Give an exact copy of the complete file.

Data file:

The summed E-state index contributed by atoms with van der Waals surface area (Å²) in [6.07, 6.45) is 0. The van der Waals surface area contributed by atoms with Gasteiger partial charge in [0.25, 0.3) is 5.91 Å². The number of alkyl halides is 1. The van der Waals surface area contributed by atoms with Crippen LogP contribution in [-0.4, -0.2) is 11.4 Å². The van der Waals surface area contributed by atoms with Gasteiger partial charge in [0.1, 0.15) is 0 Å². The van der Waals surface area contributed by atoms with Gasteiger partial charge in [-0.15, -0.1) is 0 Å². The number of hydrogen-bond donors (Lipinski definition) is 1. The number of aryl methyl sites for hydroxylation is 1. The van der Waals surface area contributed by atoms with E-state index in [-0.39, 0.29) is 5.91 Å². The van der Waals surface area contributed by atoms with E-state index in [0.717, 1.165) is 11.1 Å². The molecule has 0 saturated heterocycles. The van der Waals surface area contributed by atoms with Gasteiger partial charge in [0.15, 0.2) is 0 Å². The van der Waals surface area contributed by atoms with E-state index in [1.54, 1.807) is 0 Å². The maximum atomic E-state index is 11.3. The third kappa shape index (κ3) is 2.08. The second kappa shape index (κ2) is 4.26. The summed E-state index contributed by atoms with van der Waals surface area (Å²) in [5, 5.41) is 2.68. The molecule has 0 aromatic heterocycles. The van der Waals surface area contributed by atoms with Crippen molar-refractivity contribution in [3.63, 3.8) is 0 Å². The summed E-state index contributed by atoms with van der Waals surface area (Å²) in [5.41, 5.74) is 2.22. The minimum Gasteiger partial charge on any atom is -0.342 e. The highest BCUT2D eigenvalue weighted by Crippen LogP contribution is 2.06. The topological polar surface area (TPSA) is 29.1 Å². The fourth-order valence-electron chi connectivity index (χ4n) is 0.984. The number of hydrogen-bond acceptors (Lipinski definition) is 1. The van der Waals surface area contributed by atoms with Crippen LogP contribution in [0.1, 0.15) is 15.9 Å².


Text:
The summed E-state index contributed by atoms with van der Waals surface area (Å²) in [6.07, 6.45) is 0. The van der Waals surface area contributed by atoms with Gasteiger partial charge in [0.25, 0.3) is 5.91 Å². The number of alkyl halides is 1. The van der Waals surface area contributed by atoms with Crippen LogP contribution in [-0.4, -0.2) is 11.4 Å². The van der Waals surface area contributed by atoms with Gasteiger partial charge in [0.1, 0.15) is 0 Å². The van der Waals surface area contributed by atoms with Gasteiger partial charge in [-0.15, -0.1) is 0 Å². The number of hydrogen-bond donors (Lipinski definition) is 1. The number of aryl methyl sites for hydroxylation is 1. The van der Waals surface area contributed by atoms with E-state index in [-0.39, 0.29) is 5.91 Å². The van der Waals surface area contributed by atoms with E-state index in [0.717, 1.165) is 11.1 Å². The molecule has 0 saturated heterocycles. The van der Waals surface area contributed by atoms with Gasteiger partial charge in [0.15, 0.2) is 0 Å². The van der Waals surface area contributed by atoms with E-state index in [1.54, 1.807) is 0 Å². The maximum atomic E-state index is 11.3. The third kappa shape index (κ3) is 2.08. The second kappa shape index (κ2) is 4.26. The summed E-state index contributed by atoms with van der Waals surface area (Å²) in [5, 5.41) is 2.68. The molecule has 0 aromatic heterocycles. The van der Waals surface area contributed by atoms with Crippen molar-refractivity contribution in [3.63, 3.8) is 0 Å². The summed E-state index contributed by atoms with van der Waals surface area (Å²) in [5.41, 5.74) is 2.22. The minimum Gasteiger partial charge on any atom is -0.342 e. The highest BCUT2D eigenvalue weighted by Crippen LogP contribution is 2.06. The topological polar surface area (TPSA) is 29.1 Å². The fourth-order valence-electron chi connectivity index (χ4n) is 0.984. The number of hydrogen-bond acceptors (Lipinski definition) is 1. The van der Waals surface area contributed by atoms with Crippen LogP contribution in [0.1, 0.15) is 15.9 Å².